But the legislature may and often does authorize or even direct acts to be done which are harmful to individuals, which, without such authority, would render the persons doing the acts liable to pay damages. If, however, in such cases the statute authorizing or directing the act to be done is one which the legislature has the power to pass, the acts are lawful, and the party doing them is not liable in damages unless the power has been exceeded. But in such statutes there may also be given to those who suffer consequential damages the right to recover therefor; and when so given, the right to recover compensation is a creature of statute; and the injured person may recover accordingly. Transportation Co. v. Chicago, 99 U.S. 635, 640; Rowe v. Granite Bridge Co., 21 Pick. 344; Darlington v. Mayor, 31 N.Y. 164; Allegheny Co. v. Gibson, 90 Pa. 397. The legislature, having the power to order the act to be done, may provide compensation for the property injured by the doing of the act, in such mode and to such extent as it deems wise. Instances of such legislation are very numerous. The Acts of 1875 and 1880 authorizing the board of agriculture or its commissioners to cause animals supposed to be infected by some contagious disease to be killed, and providing compensation to the owner of such animals, are statutes of this kind. See also General Statutes, Rev. of 1875, pp. 18 and 19; Public Acts of 1880, Chap. 73; id. 1885, Chap. 106; id. 1887, Chap. 70. And in all cases where compensation is so provided, the party doing the act which causes the damages must have the damages ascertained and pay them; otherwise the party injured may bring an action therefor. Holley v. Torrington, 63 Conn. 426; Cullen v. New York, N. H. H.R. Co., 66 id. 211, 226.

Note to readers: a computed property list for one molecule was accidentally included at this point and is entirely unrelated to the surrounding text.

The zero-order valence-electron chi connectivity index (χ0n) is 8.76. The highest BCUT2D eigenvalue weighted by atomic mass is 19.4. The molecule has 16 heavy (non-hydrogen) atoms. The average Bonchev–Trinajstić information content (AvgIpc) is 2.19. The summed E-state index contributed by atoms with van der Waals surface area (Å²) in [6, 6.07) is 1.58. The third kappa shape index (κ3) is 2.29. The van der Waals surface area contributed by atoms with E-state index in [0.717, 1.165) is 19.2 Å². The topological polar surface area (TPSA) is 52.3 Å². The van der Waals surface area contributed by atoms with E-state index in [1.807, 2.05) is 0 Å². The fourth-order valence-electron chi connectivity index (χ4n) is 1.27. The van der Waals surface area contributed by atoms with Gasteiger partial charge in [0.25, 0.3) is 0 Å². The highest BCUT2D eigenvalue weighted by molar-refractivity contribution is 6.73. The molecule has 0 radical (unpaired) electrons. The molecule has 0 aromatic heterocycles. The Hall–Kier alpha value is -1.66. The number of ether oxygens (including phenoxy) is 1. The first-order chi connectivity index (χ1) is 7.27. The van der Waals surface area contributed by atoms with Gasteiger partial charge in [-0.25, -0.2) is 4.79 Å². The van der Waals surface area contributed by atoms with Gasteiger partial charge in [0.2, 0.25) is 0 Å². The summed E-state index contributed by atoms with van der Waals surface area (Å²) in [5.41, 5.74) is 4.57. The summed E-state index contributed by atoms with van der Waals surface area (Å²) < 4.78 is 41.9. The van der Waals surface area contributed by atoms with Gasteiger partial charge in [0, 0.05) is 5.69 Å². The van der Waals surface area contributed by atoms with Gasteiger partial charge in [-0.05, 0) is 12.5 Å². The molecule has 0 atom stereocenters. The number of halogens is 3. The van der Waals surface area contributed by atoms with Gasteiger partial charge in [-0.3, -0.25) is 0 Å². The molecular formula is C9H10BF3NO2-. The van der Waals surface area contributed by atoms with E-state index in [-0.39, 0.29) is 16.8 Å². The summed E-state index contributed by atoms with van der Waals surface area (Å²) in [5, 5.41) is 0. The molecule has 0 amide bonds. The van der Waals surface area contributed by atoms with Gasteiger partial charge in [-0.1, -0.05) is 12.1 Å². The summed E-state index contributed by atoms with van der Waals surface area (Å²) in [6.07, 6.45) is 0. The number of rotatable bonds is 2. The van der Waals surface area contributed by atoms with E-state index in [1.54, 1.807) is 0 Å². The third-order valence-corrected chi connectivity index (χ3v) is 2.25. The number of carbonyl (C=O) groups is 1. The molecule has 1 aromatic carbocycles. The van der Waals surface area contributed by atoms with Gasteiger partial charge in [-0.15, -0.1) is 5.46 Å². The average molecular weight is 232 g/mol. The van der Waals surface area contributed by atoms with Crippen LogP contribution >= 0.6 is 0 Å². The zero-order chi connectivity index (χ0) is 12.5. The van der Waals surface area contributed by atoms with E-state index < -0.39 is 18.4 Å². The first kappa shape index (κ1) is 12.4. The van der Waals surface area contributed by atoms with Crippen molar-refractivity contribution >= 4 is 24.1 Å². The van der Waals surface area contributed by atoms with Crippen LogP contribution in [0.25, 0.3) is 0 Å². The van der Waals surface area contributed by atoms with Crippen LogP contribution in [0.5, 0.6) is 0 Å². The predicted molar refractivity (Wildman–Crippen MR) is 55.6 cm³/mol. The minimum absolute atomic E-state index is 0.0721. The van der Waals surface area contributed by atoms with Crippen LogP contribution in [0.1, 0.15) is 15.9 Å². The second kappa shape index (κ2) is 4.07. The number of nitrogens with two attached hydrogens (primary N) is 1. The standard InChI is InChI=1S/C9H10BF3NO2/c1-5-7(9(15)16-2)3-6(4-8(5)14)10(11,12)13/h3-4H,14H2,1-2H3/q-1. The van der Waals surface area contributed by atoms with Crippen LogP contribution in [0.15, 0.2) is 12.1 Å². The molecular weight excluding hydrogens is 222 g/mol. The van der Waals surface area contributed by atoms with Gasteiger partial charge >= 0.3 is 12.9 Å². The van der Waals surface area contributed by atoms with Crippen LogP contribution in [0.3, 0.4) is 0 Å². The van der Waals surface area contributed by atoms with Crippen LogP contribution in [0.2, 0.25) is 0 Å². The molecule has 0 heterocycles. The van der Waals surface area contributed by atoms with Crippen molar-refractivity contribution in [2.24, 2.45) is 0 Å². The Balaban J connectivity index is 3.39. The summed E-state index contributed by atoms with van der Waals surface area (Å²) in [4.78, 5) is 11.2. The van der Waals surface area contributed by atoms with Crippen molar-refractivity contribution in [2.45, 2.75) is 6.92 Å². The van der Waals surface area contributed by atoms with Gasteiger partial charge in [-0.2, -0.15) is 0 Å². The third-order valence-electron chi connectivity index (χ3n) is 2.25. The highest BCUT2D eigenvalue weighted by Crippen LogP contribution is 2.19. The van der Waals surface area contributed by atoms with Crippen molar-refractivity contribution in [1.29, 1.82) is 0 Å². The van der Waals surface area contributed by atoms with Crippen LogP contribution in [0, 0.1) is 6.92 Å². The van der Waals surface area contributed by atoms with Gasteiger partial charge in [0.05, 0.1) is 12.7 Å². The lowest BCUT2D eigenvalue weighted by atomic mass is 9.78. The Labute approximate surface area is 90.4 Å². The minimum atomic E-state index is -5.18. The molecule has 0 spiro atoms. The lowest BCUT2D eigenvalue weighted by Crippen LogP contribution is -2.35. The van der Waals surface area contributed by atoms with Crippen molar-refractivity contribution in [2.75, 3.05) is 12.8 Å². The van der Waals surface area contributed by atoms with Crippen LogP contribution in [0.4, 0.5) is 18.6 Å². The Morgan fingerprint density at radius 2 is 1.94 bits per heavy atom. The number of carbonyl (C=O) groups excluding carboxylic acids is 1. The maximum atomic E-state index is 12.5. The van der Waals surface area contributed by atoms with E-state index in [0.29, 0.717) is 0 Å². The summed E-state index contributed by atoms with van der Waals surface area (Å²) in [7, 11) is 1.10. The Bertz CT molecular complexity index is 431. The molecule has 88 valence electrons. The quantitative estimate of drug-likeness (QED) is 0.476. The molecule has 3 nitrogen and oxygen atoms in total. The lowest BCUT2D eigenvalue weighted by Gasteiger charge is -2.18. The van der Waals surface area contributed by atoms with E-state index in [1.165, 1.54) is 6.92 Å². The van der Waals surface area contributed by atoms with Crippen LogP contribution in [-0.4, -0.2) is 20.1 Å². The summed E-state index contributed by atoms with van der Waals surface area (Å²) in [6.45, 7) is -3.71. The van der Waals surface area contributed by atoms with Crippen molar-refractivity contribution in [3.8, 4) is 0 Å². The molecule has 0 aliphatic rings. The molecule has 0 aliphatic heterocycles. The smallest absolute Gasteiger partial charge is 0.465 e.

Chapter 100 of the Public Acts of 1884 is also a statute of the same kind. It is as follows: "The railroad commissioners may, when in their opinion public safety requires an alteration of any highway crossed at grade by a railroad, after a hearing had upon such notice as they shall deem reasonable to the railroad company owning or operating said railroad, and to the selectmen of the town, mayor of the city, or warden of the borough within which said highway is situated, and to the owners of the land adjoining said crossing, order such alterations in such highway as they shall deem best, and shall determine and direct by whom such alterations shall be made, at whose expense, and within what time." This Act was an amendment of a similar Act passed the previous year. See Public Acts of 1883, Chap. 107, § 3. And the latter statute was an extension of an Act passed in 1876, Chap. 36. See also the General Statutes of 1875, p. 232.